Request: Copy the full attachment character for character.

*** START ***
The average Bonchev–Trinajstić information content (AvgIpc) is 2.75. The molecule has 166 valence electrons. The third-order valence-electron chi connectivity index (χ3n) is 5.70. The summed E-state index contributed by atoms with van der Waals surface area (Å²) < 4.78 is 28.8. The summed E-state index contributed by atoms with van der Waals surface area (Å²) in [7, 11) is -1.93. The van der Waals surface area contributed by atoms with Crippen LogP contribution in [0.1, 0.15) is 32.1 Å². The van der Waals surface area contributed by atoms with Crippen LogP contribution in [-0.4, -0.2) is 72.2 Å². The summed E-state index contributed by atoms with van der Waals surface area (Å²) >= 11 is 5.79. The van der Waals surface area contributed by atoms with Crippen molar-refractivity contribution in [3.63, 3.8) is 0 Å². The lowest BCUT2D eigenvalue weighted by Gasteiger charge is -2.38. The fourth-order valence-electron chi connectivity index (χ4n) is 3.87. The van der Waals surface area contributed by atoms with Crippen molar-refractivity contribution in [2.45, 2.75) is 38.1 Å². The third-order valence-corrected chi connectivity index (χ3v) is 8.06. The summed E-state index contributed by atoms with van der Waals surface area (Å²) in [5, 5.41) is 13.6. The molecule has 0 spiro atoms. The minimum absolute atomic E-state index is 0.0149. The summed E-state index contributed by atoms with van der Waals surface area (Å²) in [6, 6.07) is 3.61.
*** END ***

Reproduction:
The average Bonchev–Trinajstić information content (AvgIpc) is 2.75. The molecule has 166 valence electrons. The third-order valence-electron chi connectivity index (χ3n) is 5.70. The summed E-state index contributed by atoms with van der Waals surface area (Å²) < 4.78 is 28.8. The summed E-state index contributed by atoms with van der Waals surface area (Å²) in [7, 11) is -1.93. The van der Waals surface area contributed by atoms with Crippen LogP contribution in [0.1, 0.15) is 32.1 Å². The van der Waals surface area contributed by atoms with Crippen LogP contribution in [-0.4, -0.2) is 72.2 Å². The summed E-state index contributed by atoms with van der Waals surface area (Å²) >= 11 is 5.79. The van der Waals surface area contributed by atoms with Crippen molar-refractivity contribution in [3.63, 3.8) is 0 Å². The lowest BCUT2D eigenvalue weighted by Gasteiger charge is -2.38. The fourth-order valence-electron chi connectivity index (χ4n) is 3.87. The van der Waals surface area contributed by atoms with Crippen molar-refractivity contribution in [2.45, 2.75) is 38.1 Å². The third-order valence-corrected chi connectivity index (χ3v) is 8.06. The summed E-state index contributed by atoms with van der Waals surface area (Å²) in [5, 5.41) is 13.6. The molecule has 0 spiro atoms. The minimum absolute atomic E-state index is 0.0149. The summed E-state index contributed by atoms with van der Waals surface area (Å²) in [6, 6.07) is 3.61.